The poignant story of Harry Munro ZSL London Zoo keeper killed or missing in action on 29 September 1915 and the King Penguin (nicknamed ‘Billy’ in the press) has touched many people and received over 1500 hits or readers over its first few days around the world.
Thanks to all of you who read it or passed it on to others. Harry Munro is definitely not forgotten 100 years after his death.
This has become our new highest most read story in the shortest time since Armistice in November each year.
Since posting on the 29 September (the centenary anniversary) I have been tracing the penguin’s story, starting with an interesting picture of Princess Mary with a King Penguin was taken in 1911 by the photographer (possibly Lewis Medland) of this image from Queen Mary’s Album in the Royal Collection. It has also, like Harry Munro the Keeper With King Penguin, been used as a postcard by ZSL London Zoo.
This Princess Mary and Penguin photo is published on page 246 in London Zoo from old photographs 1852-1914 (2nd edition) by Bartlett Society member and zoo historian John Edwards. This fascinating 2012 book is still available from ZSL London Zoo’s online shop on Amazon.co.uk and other booksellers, well worth buying.
Interestingly the picture of Harry Munro and Penguin doesn’t feature in John Edward’s book as his book is designed to complement the historic photos already published in Golden Days (Duckworth 1976) the photographic history of London Zoo covering 1914 to 1939 (also still available second hand via Amazon and others)
The photo (possibly from Queen Mary’s Album) shows King George V and Queen Mary on a Royal Visit with Princess Mary on 4 June 1911, greeting London Zoo’s only King Penguin.
This King Penguin appears to be named and identified by John Edwards as “Napoleon”, a grander name than the news picture of Keeper Munro with “Billy the famous Zoo Penguin” shown in the 16/11/1915 Daily Graphic reprinted picture of the missing Keeper Munro.
John Edwards notes on p.246 of London Zoo from Old Photographs:
“the King Penguin known as Napoleon was the only one in the Zoo at that time, having been presented on 11 February 1911 by Dr Clemente Onelli, the very capable director of Buenos Aires Zoo (1904-24). He died on 15 September 1914.”
So this seems to be the same King penguin pictured with Harry Munro.
Was the King Penguin called Napoleon or Billy?
Is this a press invention or keeper nickname, different from his official house name?
The naming of animals goes back traditionally as far as Genesis and Adam, and No-ah doubt it went on in the Ark too.
I know from long working in zoos that this is still very common, what a keeper nicknames an animal can be quite different from what the official record keeper, previous zoo or enterprising press and marketing department have christened this same animal. Its name in the Crib Room or keeper’s staff room may vary quietly from that used in the Marketing Office.
Princess Mary (1897- 1965) shown in the photograph with ‘Napoleon’ was well known in WW1 for her interest in nursing, women’s services and the comforts of soldiers.
There is a short Wikipedia biography: https://en.m.wikipedia.org/wiki/Mary,_Princess_Royal_and_Countess_of_Harewood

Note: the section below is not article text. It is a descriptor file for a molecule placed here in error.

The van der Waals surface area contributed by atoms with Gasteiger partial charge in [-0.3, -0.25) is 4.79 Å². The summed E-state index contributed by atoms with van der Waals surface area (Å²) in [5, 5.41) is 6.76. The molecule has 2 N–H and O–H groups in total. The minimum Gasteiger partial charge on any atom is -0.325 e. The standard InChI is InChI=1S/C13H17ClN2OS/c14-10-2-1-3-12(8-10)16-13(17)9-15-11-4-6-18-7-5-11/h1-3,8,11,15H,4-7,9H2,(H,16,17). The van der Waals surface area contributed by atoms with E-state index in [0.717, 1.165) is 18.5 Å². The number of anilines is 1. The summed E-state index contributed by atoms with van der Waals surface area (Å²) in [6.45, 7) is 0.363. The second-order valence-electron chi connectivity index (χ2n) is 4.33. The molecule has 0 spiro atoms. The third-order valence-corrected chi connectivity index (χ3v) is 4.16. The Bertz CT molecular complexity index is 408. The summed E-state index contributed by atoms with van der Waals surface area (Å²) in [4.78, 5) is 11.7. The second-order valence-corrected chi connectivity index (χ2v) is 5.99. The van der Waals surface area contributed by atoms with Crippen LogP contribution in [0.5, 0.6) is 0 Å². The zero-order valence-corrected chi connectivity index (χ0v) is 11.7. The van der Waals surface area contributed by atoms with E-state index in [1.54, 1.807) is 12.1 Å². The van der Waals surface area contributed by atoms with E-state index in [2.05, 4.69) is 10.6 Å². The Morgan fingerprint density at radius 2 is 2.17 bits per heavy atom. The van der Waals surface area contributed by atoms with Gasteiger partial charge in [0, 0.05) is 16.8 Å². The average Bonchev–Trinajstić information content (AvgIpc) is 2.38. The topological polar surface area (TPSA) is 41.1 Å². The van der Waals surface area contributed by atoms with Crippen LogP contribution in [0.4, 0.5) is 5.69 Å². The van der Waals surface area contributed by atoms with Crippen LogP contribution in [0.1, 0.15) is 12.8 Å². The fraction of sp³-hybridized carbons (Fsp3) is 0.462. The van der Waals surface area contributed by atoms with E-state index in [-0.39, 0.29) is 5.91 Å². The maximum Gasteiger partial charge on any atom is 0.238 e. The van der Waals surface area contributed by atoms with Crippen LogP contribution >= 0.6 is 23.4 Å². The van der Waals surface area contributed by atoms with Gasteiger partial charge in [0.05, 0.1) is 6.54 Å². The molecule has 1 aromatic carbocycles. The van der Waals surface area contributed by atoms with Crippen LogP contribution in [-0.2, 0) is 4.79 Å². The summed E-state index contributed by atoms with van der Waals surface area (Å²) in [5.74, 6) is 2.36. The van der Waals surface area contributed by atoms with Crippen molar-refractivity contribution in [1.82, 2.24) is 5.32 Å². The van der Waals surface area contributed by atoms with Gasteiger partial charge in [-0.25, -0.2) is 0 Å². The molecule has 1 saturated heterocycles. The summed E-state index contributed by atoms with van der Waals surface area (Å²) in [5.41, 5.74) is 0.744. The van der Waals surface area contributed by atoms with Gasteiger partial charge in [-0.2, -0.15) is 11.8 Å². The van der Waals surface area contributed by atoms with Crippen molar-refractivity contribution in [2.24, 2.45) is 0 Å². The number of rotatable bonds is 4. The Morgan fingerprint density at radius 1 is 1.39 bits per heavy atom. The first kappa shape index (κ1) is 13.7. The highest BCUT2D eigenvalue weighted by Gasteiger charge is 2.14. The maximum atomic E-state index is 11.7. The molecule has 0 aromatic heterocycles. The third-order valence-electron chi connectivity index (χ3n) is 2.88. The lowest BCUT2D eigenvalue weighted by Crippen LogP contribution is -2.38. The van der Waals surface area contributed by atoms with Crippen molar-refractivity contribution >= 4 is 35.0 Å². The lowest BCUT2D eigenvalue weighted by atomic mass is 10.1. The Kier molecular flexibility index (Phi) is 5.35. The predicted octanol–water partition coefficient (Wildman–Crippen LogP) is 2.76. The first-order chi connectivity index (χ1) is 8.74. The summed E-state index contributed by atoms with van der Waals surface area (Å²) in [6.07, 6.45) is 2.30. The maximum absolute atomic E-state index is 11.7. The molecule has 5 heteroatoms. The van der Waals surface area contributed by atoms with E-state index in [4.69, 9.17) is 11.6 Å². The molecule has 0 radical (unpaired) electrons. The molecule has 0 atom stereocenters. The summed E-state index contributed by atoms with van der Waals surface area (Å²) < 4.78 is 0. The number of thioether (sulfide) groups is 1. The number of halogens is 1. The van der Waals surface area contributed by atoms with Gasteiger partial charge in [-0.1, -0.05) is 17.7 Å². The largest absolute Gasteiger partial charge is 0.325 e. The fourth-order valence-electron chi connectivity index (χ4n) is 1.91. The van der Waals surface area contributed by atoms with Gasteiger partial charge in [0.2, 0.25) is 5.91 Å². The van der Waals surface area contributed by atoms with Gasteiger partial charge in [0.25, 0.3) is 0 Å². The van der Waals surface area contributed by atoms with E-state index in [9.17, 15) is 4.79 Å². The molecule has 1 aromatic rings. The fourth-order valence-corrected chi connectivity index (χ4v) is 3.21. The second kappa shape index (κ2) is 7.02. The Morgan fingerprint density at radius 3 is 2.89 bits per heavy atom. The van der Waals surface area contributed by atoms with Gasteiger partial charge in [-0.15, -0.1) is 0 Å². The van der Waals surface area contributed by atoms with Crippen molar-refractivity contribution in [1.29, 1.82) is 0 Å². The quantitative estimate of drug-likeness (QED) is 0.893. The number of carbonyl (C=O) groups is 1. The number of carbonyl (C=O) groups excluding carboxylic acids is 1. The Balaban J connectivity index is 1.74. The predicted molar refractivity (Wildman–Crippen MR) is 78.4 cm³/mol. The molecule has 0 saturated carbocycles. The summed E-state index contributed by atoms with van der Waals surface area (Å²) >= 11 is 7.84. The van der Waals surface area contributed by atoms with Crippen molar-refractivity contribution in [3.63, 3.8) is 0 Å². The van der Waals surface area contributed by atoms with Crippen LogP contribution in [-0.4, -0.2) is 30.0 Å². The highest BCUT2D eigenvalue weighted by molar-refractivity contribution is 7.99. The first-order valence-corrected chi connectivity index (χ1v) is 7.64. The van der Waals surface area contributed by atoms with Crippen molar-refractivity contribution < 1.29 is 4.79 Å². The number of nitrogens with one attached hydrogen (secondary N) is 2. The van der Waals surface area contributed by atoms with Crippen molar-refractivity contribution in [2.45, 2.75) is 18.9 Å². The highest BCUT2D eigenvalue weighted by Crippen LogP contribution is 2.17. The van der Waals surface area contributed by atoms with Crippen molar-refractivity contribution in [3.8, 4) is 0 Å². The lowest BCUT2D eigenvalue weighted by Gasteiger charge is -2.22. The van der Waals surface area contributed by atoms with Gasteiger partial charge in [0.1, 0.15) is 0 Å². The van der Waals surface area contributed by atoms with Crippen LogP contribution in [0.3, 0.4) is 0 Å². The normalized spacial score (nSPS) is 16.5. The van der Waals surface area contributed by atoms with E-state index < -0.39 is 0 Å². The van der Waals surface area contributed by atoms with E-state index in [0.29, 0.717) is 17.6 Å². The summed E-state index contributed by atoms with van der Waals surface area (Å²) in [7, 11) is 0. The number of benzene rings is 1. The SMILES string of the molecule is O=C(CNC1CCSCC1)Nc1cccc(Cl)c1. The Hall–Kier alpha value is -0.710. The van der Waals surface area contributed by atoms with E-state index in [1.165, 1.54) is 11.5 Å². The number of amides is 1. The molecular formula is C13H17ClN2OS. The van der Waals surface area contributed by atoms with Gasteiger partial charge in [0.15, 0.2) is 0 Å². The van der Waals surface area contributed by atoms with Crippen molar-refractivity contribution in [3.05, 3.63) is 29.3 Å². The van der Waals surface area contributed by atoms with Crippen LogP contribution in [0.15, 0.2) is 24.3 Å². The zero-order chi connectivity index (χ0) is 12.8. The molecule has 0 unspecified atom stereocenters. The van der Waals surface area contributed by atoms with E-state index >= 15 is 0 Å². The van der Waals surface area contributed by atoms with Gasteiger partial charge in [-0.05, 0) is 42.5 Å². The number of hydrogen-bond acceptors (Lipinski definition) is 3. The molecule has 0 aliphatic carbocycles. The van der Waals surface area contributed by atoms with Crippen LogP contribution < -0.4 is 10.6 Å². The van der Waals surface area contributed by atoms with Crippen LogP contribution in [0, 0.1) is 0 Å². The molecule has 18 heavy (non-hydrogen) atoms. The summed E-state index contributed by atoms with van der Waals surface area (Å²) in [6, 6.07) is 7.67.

This was expressed most famously through the Princess Mary’s Christmas Boxes sent in December 1914 to each serving sailor, airman or soldier like Harry Munro.
So hopefully Harry enjoyed the smokes and chocolate out of his Christmas tin in the last year and Christmas of his life, away from home a week or so before he embarked for France
Napoleon or Billy was sadly dead by then, reputedly on the 15th September 1915, around the time of Harry’s enlistment and absence from the zoo.
Harry Munro would be missing or dead just over a year later.
Harry’s name stayed – hopefully? – as ‘missing’ on the typed list that I saw pasted into the London Zoo Daily Occurrences Book (now in the ZSL archive). It remained as ‘missing’ well into the 1916 typed list of staff on active service.
Reactions to the photograph
I have been interested in how different people react to this photograph from amongst zoo staff and animal management students, so have been dropping the picture into conversations and teaching recently. The equality of eye level and ease or affection between them are often what are commented on, unprompted.
I put it up on screen between talks at a recent bird keepers meeting at Newquay Zoo, so Harry Munro and his penguin were there in spirit 100 years on. Sadly on a busy day I didn’t get a chance to ask the bird keepers from other zoos what they thought of it.
You can use the comments form to contact us with your thoughts on the photograph, we’d love to hear from you.
If I named a rose, it would be for Walter Morland of Kew Gardens and RBGE Edinburgh, lost at Gallipoli (1915), mentioned in this previous 2013 WW1 blogpost:
If I had the price of a zoo statue, it would probably be of Harry Munro with his King Penguin (pictured on the postcard) or on the Daily Graphic photo watering his Penguin.
Something along the lines of the Winnie Statue, now relocated near the ZSL War Memorial.
Along with the Animals in War memorial statue in London has no human figures, just a wartime ark if different companion animals large and small.
A similar lovely statue of Man and animal can be found in the Wojtek the WW2 Soldier Bear statue near Edinburgh Zoo http://www.wojtekmemorialtrust.com/
Harry Munro and Billy or Napoleon, Remembered.
London Zoo staff will be remembering Harry Munro and other lost colleagues of WW1 and WW2 during the Armistice / Remembrance silences this November: https://worldwarzoogardener1939.wordpress.com/2013/11/04/remembering-lost-wartime-staff-of-zsl-london-zoo-in-ww1/
Posted by Mark Norris, World War Zoo Gardens project, Newquay Zoo.